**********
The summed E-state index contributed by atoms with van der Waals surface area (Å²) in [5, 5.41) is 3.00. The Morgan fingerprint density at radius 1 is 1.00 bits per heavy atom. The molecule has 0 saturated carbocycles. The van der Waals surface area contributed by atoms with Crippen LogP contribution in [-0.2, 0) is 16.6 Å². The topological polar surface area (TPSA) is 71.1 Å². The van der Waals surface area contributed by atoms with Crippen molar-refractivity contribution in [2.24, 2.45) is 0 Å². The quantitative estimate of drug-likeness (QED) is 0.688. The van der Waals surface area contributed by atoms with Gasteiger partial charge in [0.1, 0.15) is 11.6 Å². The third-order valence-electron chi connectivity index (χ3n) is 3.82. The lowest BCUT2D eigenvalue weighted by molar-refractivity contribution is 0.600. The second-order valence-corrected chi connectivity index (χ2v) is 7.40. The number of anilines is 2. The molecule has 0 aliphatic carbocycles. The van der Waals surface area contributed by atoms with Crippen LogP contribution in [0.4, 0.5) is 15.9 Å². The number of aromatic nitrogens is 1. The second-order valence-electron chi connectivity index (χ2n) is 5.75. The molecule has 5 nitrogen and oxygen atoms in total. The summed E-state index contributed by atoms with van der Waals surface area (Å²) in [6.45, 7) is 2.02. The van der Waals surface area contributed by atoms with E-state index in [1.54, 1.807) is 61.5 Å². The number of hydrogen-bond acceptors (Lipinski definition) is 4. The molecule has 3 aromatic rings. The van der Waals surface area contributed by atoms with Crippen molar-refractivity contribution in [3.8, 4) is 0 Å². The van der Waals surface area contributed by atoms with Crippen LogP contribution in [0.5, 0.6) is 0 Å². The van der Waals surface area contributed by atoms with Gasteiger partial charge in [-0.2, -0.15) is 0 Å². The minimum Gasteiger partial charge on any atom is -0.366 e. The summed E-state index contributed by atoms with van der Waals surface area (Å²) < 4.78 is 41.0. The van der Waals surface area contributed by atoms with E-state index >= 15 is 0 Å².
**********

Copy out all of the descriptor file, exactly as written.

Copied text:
The summed E-state index contributed by atoms with van der Waals surface area (Å²) in [5, 5.41) is 3.00. The Morgan fingerprint density at radius 1 is 1.00 bits per heavy atom. The molecule has 0 saturated carbocycles. The van der Waals surface area contributed by atoms with Crippen LogP contribution in [-0.2, 0) is 16.6 Å². The topological polar surface area (TPSA) is 71.1 Å². The van der Waals surface area contributed by atoms with Crippen molar-refractivity contribution in [2.24, 2.45) is 0 Å². The quantitative estimate of drug-likeness (QED) is 0.688. The van der Waals surface area contributed by atoms with Gasteiger partial charge in [0.1, 0.15) is 11.6 Å². The third-order valence-electron chi connectivity index (χ3n) is 3.82. The lowest BCUT2D eigenvalue weighted by molar-refractivity contribution is 0.600. The second-order valence-corrected chi connectivity index (χ2v) is 7.40. The number of anilines is 2. The molecule has 0 aliphatic carbocycles. The van der Waals surface area contributed by atoms with Crippen LogP contribution in [0.4, 0.5) is 15.9 Å². The number of aromatic nitrogens is 1. The second-order valence-electron chi connectivity index (χ2n) is 5.75. The molecule has 5 nitrogen and oxygen atoms in total. The summed E-state index contributed by atoms with van der Waals surface area (Å²) in [6.45, 7) is 2.02. The van der Waals surface area contributed by atoms with E-state index in [1.54, 1.807) is 61.5 Å². The number of hydrogen-bond acceptors (Lipinski definition) is 4. The molecule has 3 aromatic rings. The van der Waals surface area contributed by atoms with Crippen molar-refractivity contribution in [3.8, 4) is 0 Å². The van der Waals surface area contributed by atoms with Crippen LogP contribution in [0.5, 0.6) is 0 Å². The van der Waals surface area contributed by atoms with Gasteiger partial charge in [-0.2, -0.15) is 0 Å². The minimum Gasteiger partial charge on any atom is -0.366 e. The summed E-state index contributed by atoms with van der Waals surface area (Å²) < 4.78 is 41.0. The van der Waals surface area contributed by atoms with E-state index >= 15 is 0 Å².